How Much Do Workplace Distractions Cost?

Dec 17, 2013
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Meetings, chatting co-workers, incessant phone calls, overflowing inboxes with emails… We are all familiar with these workplace distractions. While we all know how annoying they can be, these seemingly small issues can lead to some big costs.

According to research sponsored by Harmon.ie, a software development company, distractions cost businesses $10,375 per person, per year. Where does this cost come from?

The research showed that 33% of employees had difficulty working and producing because of workplace distractions and 25% had no time to think deeply or creatively due to them.

One in five workers found distractions caused information overload and 1 in 10 missed deadlines because of them.

Five percent of employees even identified distractions as the reason for lost business and angry customers.

With distractions causing this many problems in the workplace, what can you do to reduce their impact on your day?

Here are five tips to move you from distracted to productive:

1. Reduce, Not Eliminate

You are never going to be able to eliminate every distraction in your day. You just don’t have that much control. There will always be chatty co-workers and meetings that you have to attend. Trying to eliminate things you have no power over will just lead to more frustration. However, you can work on reducing the distractions within your control.

Turn off attention-demanding applications and devices like cell phones, instant messaging and email reminders so you can concentrate on one task at a time. You can also try shutting your office door for short periods of time or putting up a ‘Do Not Disturb’ sign on your cubicle to show co-workers you need some uninterrupted time.

2. Practice Deliberate Focus

Multi-tasking can be great, but it doesn’t work well when you need to concentrate and focus on difficult tasks or ones that require creativity. At the beginning of the day, make a list of the most important things you need to accomplish and do them first, one at a time. If possible, try to accomplish one important task before you even look through your email in the morning.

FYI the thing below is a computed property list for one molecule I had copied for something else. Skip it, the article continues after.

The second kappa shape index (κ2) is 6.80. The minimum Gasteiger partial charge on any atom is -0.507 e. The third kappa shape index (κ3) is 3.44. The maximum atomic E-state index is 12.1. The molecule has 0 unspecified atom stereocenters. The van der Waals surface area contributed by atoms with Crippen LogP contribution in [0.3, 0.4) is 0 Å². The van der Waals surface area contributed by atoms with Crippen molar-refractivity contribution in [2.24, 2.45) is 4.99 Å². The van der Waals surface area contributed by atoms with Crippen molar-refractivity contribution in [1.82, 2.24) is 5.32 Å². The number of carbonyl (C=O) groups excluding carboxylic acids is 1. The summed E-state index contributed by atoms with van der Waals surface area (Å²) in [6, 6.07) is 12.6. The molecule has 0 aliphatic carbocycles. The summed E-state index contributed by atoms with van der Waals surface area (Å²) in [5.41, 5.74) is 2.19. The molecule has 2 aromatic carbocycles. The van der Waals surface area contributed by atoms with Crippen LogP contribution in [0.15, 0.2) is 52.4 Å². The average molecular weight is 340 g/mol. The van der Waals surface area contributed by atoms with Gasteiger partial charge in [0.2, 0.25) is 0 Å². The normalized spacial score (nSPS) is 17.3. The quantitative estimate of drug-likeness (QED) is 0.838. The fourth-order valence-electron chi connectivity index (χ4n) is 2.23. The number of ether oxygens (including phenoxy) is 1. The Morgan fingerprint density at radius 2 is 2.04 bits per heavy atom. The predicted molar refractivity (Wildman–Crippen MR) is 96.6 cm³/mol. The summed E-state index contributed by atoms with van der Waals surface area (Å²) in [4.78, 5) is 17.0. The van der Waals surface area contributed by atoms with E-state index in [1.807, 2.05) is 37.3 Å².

3. Say No

An overflowing plate can make it difficult to focus on any one thing for an extended period of time. It’s important that you learn to say no to tasks that you can’t handle or that will shift your focus from important things you need to accomplish.

If it’s not necessary for you to sit in on a meeting, say no. If a co-worker asks you to review something and you just don’t have the time, try to suggest someone else who could help them.

4. Not All Days are Equal

We all have some days of the week, or even times of the day, that are more productive than others. Maybe it’s because there are fewer people in the office on Tuesdays or you have more energy in the afternoons, either way, try to pay attention to these times. Start tracking which days and which times of the day allow you to accomplish more quality work.

Once you know your productive times, plan to do your most important tasks or work that requires the most concentration during them.

5. A Change of Environment

Sometimes a change of environment can help you eliminate distractions. If you work in a cubicle or an open floor plan office where distractions naturally brew, try scheduling some time in an empty conference room or even borrowing a co-workers office for a few hours while they are out.

If this isn’t possible, headphones can go a long way to blocking out noise and helping you concentrate.

Sometimes it’s the environment itself that is distracting, such as drab surroundings or poor lighting. If this is the case, try bringing in personal touches to your desk such as family photographs, artwork, plants and a nice lamp.

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